Yom Hazikaron is the Israeli Day of Remembrance for those who fought in Israel's wars since 1948, and for all victims of terror as well. In Israel, this day is marked with national and local ceremonies at all of Israel's military cemeteries, including Mount Hertzel in Jerusalem, Israel's national cemetery. In the Wichita Jewish Community, we often note this day as a prelude to Yom Ha'atzmaut, which comes right after Yom Hazikaron.
A Time of Celebration
Yom Ha'atzmaut is the Israeli Independence Day celebration, which commemorates the declaration of the founding of the State of Israel in May of 1948. In Israel, the day is marked with nationwide celebrations and festivities. The Wichita Jewish Community marks this occasion together as an entire community in different way each year.
A Time of Reunification
Yom Yerushalayim marks the day on the Jewish calendar when the Six Day War ended and all of the Jerusalem was under Israeli auspices. In Israel, the flag of Jerusalem is displayed all over, and there are festivities and special events in Jerusalem. AAC plans to mark this date in 2022 with a special service, based on the emerging liturgy in Israel.
A Time of Grief
The Jewish calendar includes a series of fast days commemorating the events that lead to the Babylonian destruction of Jerusalem and the Temple. The 10th of Tevet (right after Hanukkah) marks the beginning of the Babylonian siege on Jerusalem. The 17th of Tammuz (in early summer) marks the breaching of the walls of Jerusalem. The 9th of Av (mid-summer) marks the day of Jerusalem and the Temple's destruction, and is the only full day fast in this set of days. Tzom Gedaliah, the Fast of Gedaliah (observed on the day after Rosh Hashanah) marks the assignation of the Judean governor by Jewish zealots. We mark these fast days abstaining from eating and drinking, and special Fast Day services. Tisha B'Av includes the chanting of Eichah/Lamentations and Kinot/Song of Lament.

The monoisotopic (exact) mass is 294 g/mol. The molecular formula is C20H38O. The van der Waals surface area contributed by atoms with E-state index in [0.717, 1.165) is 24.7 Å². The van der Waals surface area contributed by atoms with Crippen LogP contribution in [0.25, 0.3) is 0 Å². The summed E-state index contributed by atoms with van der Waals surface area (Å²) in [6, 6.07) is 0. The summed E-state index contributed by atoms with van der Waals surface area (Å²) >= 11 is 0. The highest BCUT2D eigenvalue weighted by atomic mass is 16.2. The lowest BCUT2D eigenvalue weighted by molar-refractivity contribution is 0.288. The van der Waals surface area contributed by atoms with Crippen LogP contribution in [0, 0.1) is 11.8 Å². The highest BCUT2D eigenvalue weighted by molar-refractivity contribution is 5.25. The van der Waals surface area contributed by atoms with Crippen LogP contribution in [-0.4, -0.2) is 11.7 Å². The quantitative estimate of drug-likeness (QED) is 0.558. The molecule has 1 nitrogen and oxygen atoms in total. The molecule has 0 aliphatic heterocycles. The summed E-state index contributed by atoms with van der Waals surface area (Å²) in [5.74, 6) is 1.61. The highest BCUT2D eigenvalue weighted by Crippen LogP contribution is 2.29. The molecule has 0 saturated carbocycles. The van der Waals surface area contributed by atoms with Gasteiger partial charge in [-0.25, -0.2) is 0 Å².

A Time of Turning
Beginning right after Tisha B'Av in the summer, there is a slow turn towards the High Holidays, which picks up in earnest during the month of Elul. During this month, leading up to Rosh HaShanah and Yom Kippur, there is a focus on reflecting on the past year, and a (re)turning back towards God. Each morning the shofar is blown to wake us up to this process, helping us get ready for the New Year.